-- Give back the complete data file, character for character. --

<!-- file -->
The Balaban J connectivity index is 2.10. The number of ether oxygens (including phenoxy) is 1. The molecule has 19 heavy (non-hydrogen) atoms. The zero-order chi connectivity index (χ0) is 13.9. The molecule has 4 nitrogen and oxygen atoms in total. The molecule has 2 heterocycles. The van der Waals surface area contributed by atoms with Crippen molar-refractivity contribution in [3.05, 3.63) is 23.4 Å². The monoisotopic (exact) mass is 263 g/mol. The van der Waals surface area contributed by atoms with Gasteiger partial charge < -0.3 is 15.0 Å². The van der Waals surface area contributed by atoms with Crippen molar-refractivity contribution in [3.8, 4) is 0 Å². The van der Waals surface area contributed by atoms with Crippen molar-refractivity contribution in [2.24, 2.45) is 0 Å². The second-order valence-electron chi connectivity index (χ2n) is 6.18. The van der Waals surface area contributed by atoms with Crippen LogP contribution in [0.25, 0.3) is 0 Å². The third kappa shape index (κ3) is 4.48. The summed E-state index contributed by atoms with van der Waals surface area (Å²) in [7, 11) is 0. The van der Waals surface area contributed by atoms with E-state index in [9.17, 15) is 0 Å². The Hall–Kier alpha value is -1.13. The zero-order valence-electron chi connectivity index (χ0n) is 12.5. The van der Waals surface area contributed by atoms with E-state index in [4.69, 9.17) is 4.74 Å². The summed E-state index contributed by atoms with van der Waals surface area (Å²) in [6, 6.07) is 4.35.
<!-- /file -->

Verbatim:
The Balaban J connectivity index is 2.10. The number of ether oxygens (including phenoxy) is 1. The molecule has 19 heavy (non-hydrogen) atoms. The zero-order chi connectivity index (χ0) is 13.9. The molecule has 4 nitrogen and oxygen atoms in total. The molecule has 2 heterocycles. The van der Waals surface area contributed by atoms with Crippen molar-refractivity contribution in [3.05, 3.63) is 23.4 Å². The monoisotopic (exact) mass is 263 g/mol. The van der Waals surface area contributed by atoms with Gasteiger partial charge < -0.3 is 15.0 Å². The van der Waals surface area contributed by atoms with Crippen molar-refractivity contribution in [3.8, 4) is 0 Å². The van der Waals surface area contributed by atoms with Crippen molar-refractivity contribution in [2.24, 2.45) is 0 Å². The second-order valence-electron chi connectivity index (χ2n) is 6.18. The van der Waals surface area contributed by atoms with Crippen LogP contribution in [0.25, 0.3) is 0 Å². The third kappa shape index (κ3) is 4.48. The summed E-state index contributed by atoms with van der Waals surface area (Å²) in [7, 11) is 0. The van der Waals surface area contributed by atoms with E-state index in [9.17, 15) is 0 Å². The Hall–Kier alpha value is -1.13. The zero-order valence-electron chi connectivity index (χ0n) is 12.5. The van der Waals surface area contributed by atoms with E-state index in [4.69, 9.17) is 4.74 Å². The summed E-state index contributed by atoms with van der Waals surface area (Å²) in [6, 6.07) is 4.35.